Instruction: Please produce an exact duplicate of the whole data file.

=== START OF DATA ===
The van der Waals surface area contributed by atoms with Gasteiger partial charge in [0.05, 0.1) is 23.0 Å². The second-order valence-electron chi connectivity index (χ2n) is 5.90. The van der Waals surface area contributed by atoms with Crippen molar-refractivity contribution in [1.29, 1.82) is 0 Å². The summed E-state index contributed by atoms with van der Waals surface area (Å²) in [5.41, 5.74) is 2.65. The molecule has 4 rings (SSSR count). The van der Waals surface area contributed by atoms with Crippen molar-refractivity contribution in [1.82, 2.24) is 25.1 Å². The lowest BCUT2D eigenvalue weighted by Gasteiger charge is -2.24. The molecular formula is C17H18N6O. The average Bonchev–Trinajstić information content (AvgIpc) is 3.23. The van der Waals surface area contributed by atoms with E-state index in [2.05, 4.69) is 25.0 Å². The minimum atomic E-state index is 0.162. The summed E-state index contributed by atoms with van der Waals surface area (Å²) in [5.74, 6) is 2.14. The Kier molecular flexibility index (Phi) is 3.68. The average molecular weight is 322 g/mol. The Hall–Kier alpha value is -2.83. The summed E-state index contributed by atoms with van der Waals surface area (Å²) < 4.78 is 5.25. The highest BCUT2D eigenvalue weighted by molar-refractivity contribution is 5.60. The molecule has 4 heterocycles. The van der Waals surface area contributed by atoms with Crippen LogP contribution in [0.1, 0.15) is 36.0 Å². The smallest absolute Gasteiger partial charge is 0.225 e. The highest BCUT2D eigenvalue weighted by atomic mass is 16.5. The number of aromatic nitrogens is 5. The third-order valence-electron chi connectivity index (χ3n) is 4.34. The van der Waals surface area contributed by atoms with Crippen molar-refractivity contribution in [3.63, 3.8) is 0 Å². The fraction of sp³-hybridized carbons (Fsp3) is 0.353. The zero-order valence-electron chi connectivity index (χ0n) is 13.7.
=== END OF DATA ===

The van der Waals surface area contributed by atoms with Gasteiger partial charge in [0.05, 0.1) is 23.0 Å². The second-order valence-electron chi connectivity index (χ2n) is 5.90. The van der Waals surface area contributed by atoms with Crippen molar-refractivity contribution in [1.29, 1.82) is 0 Å². The summed E-state index contributed by atoms with van der Waals surface area (Å²) in [5.41, 5.74) is 2.65. The molecule has 4 rings (SSSR count). The van der Waals surface area contributed by atoms with Crippen molar-refractivity contribution in [1.82, 2.24) is 25.1 Å². The lowest BCUT2D eigenvalue weighted by Gasteiger charge is -2.24. The molecular formula is C17H18N6O. The average Bonchev–Trinajstić information content (AvgIpc) is 3.23. The van der Waals surface area contributed by atoms with E-state index in [2.05, 4.69) is 25.0 Å². The minimum atomic E-state index is 0.162. The summed E-state index contributed by atoms with van der Waals surface area (Å²) in [5.74, 6) is 2.14. The Kier molecular flexibility index (Phi) is 3.68. The average molecular weight is 322 g/mol. The Hall–Kier alpha value is -2.83. The summed E-state index contributed by atoms with van der Waals surface area (Å²) < 4.78 is 5.25. The highest BCUT2D eigenvalue weighted by molar-refractivity contribution is 5.60. The molecule has 4 heterocycles. The van der Waals surface area contributed by atoms with Crippen LogP contribution in [0.1, 0.15) is 36.0 Å². The smallest absolute Gasteiger partial charge is 0.225 e. The highest BCUT2D eigenvalue weighted by atomic mass is 16.5. The number of aromatic nitrogens is 5. The third-order valence-electron chi connectivity index (χ3n) is 4.34. The van der Waals surface area contributed by atoms with Crippen molar-refractivity contribution in [3.63, 3.8) is 0 Å². The fraction of sp³-hybridized carbons (Fsp3) is 0.353. The zero-order valence-electron chi connectivity index (χ0n) is 13.7.